A few days ago I was at the supermarket with my 3-year-old son at the checkout. An older gentleman stood behind me with his walker, and 2 items to buy. I offered him to go ahead of me, he looked shocked I even offered and actually said “oh no, that’s ok”,
“Honestly” I replied, “no need for you to wait for all my items to go through you only have 2 things!” So he thanked me graciously and went ahead.
As he walked passed my 3 year old son piped up and very loudly asked him,
“What’s your name?” it was the cutest thing and actually shocked me a bit that he had taken such an interest in this older gentleman, instead of begging me for a kinder surprise like he usually does.
“You can call me Len son, my name is Len. What is your name?” he replied.
“Kobi”, my boy said.
“no KOBIIIIIII” laughed Kobi.
“Bohdi” he asked again…
Kobi burst into laughter, “NOOOOOOO KOOOOOOBBBBBBIIIII” Kobi was cracking up laughing and so was Len.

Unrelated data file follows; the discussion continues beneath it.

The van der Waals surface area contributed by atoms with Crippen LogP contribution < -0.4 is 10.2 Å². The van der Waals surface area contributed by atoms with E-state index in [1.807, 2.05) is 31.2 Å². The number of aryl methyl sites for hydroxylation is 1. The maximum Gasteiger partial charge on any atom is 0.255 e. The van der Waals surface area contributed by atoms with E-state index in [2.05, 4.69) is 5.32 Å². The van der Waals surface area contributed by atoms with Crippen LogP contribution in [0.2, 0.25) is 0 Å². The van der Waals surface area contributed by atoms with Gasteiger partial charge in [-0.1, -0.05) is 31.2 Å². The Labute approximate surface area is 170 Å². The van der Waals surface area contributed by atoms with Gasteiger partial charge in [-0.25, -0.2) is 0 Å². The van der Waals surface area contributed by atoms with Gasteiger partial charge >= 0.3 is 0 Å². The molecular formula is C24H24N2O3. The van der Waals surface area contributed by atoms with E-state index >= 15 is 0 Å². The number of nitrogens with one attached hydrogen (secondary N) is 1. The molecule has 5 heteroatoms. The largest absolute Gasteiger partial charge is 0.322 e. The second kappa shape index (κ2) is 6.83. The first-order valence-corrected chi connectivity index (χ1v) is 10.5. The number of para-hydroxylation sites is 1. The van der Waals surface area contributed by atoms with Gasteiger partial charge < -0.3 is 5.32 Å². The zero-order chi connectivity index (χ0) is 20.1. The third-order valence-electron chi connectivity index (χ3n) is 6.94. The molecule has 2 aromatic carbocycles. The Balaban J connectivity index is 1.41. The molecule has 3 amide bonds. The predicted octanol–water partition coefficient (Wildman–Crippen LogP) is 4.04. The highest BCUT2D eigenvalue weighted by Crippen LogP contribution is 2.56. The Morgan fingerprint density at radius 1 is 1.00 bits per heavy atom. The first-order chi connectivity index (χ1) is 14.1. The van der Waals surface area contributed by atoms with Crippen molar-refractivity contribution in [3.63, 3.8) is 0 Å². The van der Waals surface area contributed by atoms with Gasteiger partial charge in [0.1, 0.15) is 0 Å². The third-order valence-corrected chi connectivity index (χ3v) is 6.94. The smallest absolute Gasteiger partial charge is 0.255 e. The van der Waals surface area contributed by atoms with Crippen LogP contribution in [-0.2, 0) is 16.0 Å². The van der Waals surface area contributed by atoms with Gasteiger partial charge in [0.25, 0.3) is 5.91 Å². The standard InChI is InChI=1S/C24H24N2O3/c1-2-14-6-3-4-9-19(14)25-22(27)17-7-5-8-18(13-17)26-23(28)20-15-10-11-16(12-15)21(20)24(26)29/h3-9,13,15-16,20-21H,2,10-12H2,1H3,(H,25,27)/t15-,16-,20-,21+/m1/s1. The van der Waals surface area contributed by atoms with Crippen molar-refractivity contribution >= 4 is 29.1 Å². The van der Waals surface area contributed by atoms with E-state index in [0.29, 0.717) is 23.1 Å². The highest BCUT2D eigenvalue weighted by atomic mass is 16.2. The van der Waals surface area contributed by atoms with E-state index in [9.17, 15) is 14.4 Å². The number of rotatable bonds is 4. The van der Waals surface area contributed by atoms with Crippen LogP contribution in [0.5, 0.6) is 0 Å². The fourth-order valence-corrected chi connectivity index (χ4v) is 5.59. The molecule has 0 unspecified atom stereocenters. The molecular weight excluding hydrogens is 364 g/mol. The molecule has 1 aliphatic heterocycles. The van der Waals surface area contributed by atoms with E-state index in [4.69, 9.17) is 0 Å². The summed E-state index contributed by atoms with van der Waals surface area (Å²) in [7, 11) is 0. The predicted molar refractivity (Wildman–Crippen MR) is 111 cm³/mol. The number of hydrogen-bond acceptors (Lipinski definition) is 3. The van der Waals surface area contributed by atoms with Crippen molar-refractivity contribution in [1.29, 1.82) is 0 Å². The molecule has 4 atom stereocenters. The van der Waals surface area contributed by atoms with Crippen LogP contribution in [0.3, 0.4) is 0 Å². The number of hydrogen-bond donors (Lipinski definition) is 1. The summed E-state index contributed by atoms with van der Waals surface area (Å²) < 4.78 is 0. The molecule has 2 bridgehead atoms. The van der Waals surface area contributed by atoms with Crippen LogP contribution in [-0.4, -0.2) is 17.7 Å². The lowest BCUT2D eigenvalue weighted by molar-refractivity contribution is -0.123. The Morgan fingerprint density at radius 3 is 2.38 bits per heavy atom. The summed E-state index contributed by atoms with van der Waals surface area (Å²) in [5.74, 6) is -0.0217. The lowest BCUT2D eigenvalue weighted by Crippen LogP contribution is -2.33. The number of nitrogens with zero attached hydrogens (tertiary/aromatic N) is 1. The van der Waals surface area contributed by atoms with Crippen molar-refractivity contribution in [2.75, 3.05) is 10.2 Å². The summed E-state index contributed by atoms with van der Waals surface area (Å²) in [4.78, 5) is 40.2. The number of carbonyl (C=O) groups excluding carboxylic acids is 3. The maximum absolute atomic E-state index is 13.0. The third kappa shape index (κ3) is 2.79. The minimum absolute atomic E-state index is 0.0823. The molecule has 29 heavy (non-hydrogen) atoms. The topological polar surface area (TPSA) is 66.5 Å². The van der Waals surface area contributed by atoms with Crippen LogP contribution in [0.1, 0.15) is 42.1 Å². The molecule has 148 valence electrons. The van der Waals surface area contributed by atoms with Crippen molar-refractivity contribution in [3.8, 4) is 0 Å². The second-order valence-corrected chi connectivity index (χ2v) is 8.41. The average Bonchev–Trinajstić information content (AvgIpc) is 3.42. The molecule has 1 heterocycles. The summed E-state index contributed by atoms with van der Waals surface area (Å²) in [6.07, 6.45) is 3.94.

By now a radius of people surrounding us were also laughing along with them and had even stopped what they were doing to watch and admire this gorgeous exchange.
“Ohh yes” Len exclaimed, “Kobi is a fine name!”
“You have met a new friend today!” the check out lady said.
She put his 2 items through and said to him “$18 please”. He had only a pump bottle of water and a row of batteries. He initially had a $10 note to pay, but started fumbling in his wallet to find some more money. I offered to pay the rest, saying how expensive batteries had become these days, (I assumed that is what the old guy was thinking) but he wouldn’t have it.
“No no no no no, I have the money” he said, “but thankyou”
I think I kind of embarrassed him by offering, I even felt a bit regretful that I did. He turned to me and said, “I was born in 1926. A lot has changed in those years.” He smiled and started to gather his wallet and bag.
I tried to do the maths, (maths is not my forte) another lady gasped, “You are 95 years old! How amazing”